Nations around the world have been marking the start of 2005 but celebrations have been restrained because of the Asian earthquake.
For many New Year's Eve was not a time to celebrate, but to remember
Festivities were cancelled in some of the countries struck by the disaster.
Along the coast of Thailand, locals and tourists held candles and white roses in vigils marking the tragedy.
In Paris, strips of black cloth hung along the central Champs-Elysees, and other European cities donated their fireworks fund to the relief effort.
Lights put out
In Indonesia, the worst-hit country, President Susilo Bambang Yudhoyono cancelled official celebrations in the capital, Jakarta, and used his annual address to call for national unity.
"Let's welcome the New Year without a party because now we are filled with concern and sadness," he said, according to AP news agency.
"We are still mourning. Let's pray together and hopefully God will not give us another disaster."
In resorts on Thailand's Phuket island, staff and customers broke off their parties for a candlelight vigil at midnight.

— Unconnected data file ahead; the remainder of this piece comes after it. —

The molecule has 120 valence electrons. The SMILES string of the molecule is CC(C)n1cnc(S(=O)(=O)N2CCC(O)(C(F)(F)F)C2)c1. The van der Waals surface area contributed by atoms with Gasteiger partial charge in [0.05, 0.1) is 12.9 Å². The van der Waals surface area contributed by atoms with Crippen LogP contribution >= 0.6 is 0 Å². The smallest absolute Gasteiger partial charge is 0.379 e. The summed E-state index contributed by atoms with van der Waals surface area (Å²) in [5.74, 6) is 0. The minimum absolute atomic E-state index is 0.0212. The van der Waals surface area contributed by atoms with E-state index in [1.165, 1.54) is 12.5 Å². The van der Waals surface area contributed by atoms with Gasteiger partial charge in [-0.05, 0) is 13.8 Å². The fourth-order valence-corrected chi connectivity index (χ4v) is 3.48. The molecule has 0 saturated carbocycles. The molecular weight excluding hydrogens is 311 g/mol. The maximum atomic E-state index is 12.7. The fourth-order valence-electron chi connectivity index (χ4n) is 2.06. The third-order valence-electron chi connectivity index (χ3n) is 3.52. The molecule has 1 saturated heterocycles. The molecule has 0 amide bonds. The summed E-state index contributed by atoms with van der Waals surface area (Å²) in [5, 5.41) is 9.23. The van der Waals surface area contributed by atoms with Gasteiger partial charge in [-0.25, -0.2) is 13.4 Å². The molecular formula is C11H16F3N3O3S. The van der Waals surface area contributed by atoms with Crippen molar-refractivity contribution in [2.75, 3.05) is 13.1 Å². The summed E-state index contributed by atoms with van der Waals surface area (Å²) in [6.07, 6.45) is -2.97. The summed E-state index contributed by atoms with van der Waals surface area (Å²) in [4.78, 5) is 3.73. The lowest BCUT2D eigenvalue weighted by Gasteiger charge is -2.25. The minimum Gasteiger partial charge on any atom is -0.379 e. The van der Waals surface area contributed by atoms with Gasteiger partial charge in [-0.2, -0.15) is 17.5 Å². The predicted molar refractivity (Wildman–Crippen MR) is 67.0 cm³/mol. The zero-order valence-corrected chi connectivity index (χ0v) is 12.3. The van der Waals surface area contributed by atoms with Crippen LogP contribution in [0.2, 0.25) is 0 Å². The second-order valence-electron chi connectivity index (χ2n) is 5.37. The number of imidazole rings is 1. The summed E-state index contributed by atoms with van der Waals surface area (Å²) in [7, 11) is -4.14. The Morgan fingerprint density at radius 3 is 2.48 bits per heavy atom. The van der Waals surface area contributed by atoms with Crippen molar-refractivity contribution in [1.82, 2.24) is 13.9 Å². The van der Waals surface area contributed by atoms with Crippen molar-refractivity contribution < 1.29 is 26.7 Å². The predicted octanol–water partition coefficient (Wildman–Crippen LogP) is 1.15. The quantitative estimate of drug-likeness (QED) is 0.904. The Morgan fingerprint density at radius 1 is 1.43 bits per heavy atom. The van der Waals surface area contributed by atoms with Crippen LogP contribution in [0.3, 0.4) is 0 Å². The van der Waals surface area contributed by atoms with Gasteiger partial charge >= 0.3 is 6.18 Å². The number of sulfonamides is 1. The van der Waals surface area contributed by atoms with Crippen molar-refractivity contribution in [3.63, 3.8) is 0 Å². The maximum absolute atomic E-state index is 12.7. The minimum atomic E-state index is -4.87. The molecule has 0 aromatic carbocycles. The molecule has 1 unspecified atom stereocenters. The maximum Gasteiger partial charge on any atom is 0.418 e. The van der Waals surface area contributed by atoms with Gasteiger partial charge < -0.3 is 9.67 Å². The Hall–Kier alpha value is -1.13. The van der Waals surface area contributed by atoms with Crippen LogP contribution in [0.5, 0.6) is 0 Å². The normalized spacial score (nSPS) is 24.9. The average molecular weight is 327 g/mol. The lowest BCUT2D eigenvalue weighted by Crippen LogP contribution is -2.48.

One bar, the Tiger Discotheque roared back into life within sight of the shore where waves crashed in six days before.
For some, New Year's Eve provides brief respite from the crisis
In Sydney spectacular fireworks on the famous Harbour Bridge were preceded by a minute's silence.
Only hours before, an Australian navy ship began a journey from the harbour laden with aid for Indonesia's Aceh province.
Official celebrations were cancelled in India and Sri Lanka. In Delhi the lights in the presidential palace were extinguished, and Sri Lanka called a national day of mourning.
China's state broadcaster cancelled its New Year gala programme, while in Malaysia people packed churches and mosques for special prayers.
In Turkey, a country frequently hit by earthquakes, plans to hold a huge party in Istanbul's Taksim square were called off by the city's mayor
Parties went ahead in London and Berlin but many European nations flew flags at half-mast.
In London, a two-minute silence preceded a huge fireworks display attended by an estimated 150,000 people along the River Thames.
Goran Persson, the prime minister of Sweden, from where as many as 2,500 tourists are still missing, said: "Never has the step into a new year felt heavier."
In New York, a minute's silence was observed in Times Square to honour the earthquake victims. The city's mayor, Michael Bloomberg said the start of the new year was a time "to recognise how lucky we are".